Travels with Tarzan: A Documentary Odyssey, continued...


      A small herd of ag-college boys mills around waiting to work. The big red and yellow tent has returned from repairs in Italy in sections, so it must be laced together from scratch. But there's no tent boss yet to organize the workers. It's going to be tough to set up in time for the first show.
   We lurch around with our gear, attached to each other by cables, our footwork unpracticed. Bill does camera. I do sound. Everyone thinks we're The News. Through my headphones I hear the relentless jackhammering of the tent stakes, and "What Channel? What Channel are you from?"

Travels with Tarzan: A Documentary Odyssey. By Robin Rosenthal
Travels with Tarzan: A Documentary Odyssey. By Robin Rosenthal
Travels with Tarzan: A Documentary Odyssey. By Robin Rosenthal

   We soon see we could make a film just about Setup. Tarzan does a kind of ballet with his trucks, motioning them into precise positions on the empty field -- his stage. The stakes go in, the towers go up, the canvas rises, the tent poles are shoved into place. It's timeless -- the circus comes to town. Everybody's in a great mood in spite of the pressure of showtime. They love this beautiful tent. Joe Bauer adopts the role of tour guide, bragging in his heavy Swiss-German accent, "A tent to make is like a good suit, and the best cutting is in Italy." He says he will call a meeting to introduce us and explain what we are doing. This never happens. Therefore, everybody thinks we want a soundbite. They don't understand that we're going to be with them for a solid month. People rush into their trailers, emerging with fistfuls of photos they thrust at the lens, as if the showbiz version of themselves in the photograph is more real than the person standing in front of us.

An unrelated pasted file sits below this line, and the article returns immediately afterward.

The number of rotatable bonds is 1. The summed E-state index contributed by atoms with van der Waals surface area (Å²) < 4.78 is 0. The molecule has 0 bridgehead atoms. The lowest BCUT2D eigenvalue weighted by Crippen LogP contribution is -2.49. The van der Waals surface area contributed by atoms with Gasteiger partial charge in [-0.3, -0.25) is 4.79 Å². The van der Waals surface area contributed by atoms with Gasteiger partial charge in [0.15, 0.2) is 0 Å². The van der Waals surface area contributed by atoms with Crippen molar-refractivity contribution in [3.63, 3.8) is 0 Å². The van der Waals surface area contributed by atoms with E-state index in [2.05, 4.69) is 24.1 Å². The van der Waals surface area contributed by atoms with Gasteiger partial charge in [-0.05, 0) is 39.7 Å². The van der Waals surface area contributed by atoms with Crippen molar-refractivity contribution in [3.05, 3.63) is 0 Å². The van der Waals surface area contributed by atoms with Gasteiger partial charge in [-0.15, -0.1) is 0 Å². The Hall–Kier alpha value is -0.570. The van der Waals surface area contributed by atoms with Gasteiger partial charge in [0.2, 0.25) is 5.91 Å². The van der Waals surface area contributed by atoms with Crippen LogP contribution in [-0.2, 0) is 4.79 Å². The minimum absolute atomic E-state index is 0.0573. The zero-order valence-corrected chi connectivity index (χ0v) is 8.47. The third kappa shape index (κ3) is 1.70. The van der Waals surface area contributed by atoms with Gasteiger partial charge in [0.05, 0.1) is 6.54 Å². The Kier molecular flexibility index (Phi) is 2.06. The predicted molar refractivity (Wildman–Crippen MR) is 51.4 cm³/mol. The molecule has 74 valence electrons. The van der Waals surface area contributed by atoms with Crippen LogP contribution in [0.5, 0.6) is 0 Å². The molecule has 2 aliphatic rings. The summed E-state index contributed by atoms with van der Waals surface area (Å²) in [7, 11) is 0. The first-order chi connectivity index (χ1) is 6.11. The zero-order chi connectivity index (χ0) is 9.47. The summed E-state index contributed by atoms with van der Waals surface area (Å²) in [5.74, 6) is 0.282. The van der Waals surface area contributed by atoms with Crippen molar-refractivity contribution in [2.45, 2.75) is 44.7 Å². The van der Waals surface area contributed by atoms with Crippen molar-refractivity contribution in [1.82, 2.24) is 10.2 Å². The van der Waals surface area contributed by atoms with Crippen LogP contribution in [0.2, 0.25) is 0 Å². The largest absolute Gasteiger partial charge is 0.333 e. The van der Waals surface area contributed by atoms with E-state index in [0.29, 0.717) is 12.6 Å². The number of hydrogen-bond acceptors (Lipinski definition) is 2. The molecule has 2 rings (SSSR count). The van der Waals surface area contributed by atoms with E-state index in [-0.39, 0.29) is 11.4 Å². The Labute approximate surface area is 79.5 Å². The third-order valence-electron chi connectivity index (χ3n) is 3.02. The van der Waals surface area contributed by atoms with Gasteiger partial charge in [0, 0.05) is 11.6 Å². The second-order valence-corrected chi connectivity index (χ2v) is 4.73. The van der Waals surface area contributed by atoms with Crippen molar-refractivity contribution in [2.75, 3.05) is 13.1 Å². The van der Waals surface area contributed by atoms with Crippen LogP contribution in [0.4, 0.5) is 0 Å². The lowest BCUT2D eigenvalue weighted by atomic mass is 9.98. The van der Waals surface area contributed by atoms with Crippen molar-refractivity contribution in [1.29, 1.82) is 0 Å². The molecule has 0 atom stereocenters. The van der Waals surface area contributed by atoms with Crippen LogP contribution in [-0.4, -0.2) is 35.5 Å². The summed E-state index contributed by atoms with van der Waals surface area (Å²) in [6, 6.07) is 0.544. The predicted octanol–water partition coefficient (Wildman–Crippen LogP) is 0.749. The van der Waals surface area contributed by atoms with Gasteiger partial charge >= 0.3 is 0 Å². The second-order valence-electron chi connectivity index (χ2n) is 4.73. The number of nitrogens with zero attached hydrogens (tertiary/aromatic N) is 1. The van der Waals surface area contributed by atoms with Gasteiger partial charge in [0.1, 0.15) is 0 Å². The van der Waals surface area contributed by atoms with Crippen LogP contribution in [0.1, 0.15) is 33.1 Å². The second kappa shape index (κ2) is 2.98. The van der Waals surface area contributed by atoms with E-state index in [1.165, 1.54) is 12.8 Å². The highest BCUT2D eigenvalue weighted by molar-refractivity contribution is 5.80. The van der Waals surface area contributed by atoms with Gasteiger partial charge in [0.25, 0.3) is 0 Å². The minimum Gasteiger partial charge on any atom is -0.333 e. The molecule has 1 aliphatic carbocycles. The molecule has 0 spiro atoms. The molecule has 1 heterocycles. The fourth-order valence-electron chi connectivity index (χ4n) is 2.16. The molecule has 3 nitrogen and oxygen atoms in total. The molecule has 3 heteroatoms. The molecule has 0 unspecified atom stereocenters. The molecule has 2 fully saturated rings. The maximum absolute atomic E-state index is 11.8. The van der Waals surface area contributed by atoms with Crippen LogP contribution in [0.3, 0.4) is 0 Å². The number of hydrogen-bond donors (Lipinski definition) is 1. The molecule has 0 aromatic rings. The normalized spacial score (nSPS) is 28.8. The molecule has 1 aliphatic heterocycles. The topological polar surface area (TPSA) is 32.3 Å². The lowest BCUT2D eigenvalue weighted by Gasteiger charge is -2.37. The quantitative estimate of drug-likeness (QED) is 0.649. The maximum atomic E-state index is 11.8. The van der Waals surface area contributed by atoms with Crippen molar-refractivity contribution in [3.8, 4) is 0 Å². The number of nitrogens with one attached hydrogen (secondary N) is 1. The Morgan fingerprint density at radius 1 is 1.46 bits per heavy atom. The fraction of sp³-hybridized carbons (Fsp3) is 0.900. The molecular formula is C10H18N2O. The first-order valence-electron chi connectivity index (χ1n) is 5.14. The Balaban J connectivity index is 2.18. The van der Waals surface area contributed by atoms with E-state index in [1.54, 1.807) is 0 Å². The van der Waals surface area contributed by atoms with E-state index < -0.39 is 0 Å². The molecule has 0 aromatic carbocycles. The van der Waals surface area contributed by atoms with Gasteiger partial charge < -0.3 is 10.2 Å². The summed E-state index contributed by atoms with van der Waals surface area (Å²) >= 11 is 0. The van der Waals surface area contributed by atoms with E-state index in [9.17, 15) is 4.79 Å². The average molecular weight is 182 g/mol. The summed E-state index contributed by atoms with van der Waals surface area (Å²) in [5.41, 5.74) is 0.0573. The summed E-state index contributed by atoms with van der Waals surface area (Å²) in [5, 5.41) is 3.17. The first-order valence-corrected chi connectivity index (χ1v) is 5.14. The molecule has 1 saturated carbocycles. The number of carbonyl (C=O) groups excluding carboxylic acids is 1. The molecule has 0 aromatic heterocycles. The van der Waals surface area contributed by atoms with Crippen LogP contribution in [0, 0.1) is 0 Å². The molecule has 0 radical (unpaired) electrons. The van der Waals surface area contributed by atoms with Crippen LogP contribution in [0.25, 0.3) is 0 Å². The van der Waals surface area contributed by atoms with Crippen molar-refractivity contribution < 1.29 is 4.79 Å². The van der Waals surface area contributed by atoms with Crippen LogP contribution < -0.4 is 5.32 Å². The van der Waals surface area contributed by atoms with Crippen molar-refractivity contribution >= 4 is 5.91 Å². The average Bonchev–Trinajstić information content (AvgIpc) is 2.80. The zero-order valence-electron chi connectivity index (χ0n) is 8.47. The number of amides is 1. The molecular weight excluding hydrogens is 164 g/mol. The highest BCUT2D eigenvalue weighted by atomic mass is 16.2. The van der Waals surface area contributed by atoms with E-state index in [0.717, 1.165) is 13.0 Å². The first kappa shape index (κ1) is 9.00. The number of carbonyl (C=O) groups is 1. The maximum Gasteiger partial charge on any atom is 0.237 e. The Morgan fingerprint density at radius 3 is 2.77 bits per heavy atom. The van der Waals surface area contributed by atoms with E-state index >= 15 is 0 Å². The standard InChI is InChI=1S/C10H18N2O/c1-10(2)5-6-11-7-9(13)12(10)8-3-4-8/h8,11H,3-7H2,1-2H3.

Another Swiss-German, tiger trainer Othmar Vohringer, is wrestling cages of Siberian white tigers out of their truck. Down the truck ramp, his young groom, Mike, is startled when the winch cable lets out suddenly and one of the heavy cages lurches toward him. Othmar insists there's nothing wrong with the "vinch." There's loads of bumping and snarling and cursing. But charismatic Othmar is thoroughly relaxed in front of the camera. Later, sharpening his knives over a table crammed with rooster saddles and bloody, charcoal-blackened beef, Othmar tells us that before he could join the circus, his father said he had to learn the family business -- butchering. While he cuts the tigers' meat, we get a great long interview, just the way we like it -- somebody actually doing something instead of posing stiffly for the camera. Bill has forgotten his lens tissues in the van, and the sun is pointing into the lens, aggravating the dirt spots, but we're too excited to stop. Bill keeps wiping the lens with his shirt sleeve. We may have found one of our main characters already.